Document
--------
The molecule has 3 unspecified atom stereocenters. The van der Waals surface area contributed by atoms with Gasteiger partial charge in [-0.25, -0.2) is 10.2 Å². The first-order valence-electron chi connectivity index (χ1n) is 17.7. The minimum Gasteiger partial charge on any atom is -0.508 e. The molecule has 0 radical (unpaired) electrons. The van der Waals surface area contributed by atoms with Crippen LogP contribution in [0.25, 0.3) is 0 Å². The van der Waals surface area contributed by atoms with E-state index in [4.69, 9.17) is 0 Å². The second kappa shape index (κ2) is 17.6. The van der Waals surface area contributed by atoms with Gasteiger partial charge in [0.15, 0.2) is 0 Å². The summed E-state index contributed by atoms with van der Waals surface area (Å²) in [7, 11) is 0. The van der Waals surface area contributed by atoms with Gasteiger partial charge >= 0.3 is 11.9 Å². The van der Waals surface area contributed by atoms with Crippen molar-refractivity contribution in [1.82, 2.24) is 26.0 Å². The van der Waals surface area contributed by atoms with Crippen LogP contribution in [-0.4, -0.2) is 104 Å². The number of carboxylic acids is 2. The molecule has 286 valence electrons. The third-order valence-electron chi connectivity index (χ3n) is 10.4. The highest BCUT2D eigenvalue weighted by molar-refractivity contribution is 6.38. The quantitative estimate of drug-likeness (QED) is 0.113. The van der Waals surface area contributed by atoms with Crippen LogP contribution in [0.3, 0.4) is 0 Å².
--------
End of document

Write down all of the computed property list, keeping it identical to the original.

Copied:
The molecule has 3 unspecified atom stereocenters. The van der Waals surface area contributed by atoms with Gasteiger partial charge in [-0.25, -0.2) is 10.2 Å². The first-order valence-electron chi connectivity index (χ1n) is 17.7. The minimum Gasteiger partial charge on any atom is -0.508 e. The molecule has 0 radical (unpaired) electrons. The van der Waals surface area contributed by atoms with Crippen LogP contribution in [0.25, 0.3) is 0 Å². The van der Waals surface area contributed by atoms with E-state index in [4.69, 9.17) is 0 Å². The second kappa shape index (κ2) is 17.6. The van der Waals surface area contributed by atoms with Gasteiger partial charge in [0.15, 0.2) is 0 Å². The summed E-state index contributed by atoms with van der Waals surface area (Å²) in [7, 11) is 0. The van der Waals surface area contributed by atoms with Gasteiger partial charge >= 0.3 is 11.9 Å². The van der Waals surface area contributed by atoms with Crippen molar-refractivity contribution in [1.82, 2.24) is 26.0 Å². The van der Waals surface area contributed by atoms with Crippen LogP contribution in [-0.4, -0.2) is 104 Å². The number of carboxylic acids is 2. The molecule has 286 valence electrons. The third-order valence-electron chi connectivity index (χ3n) is 10.4. The highest BCUT2D eigenvalue weighted by molar-refractivity contribution is 6.38. The quantitative estimate of drug-likeness (QED) is 0.113. The van der Waals surface area contributed by atoms with Crippen LogP contribution in [0.3, 0.4) is 0 Å².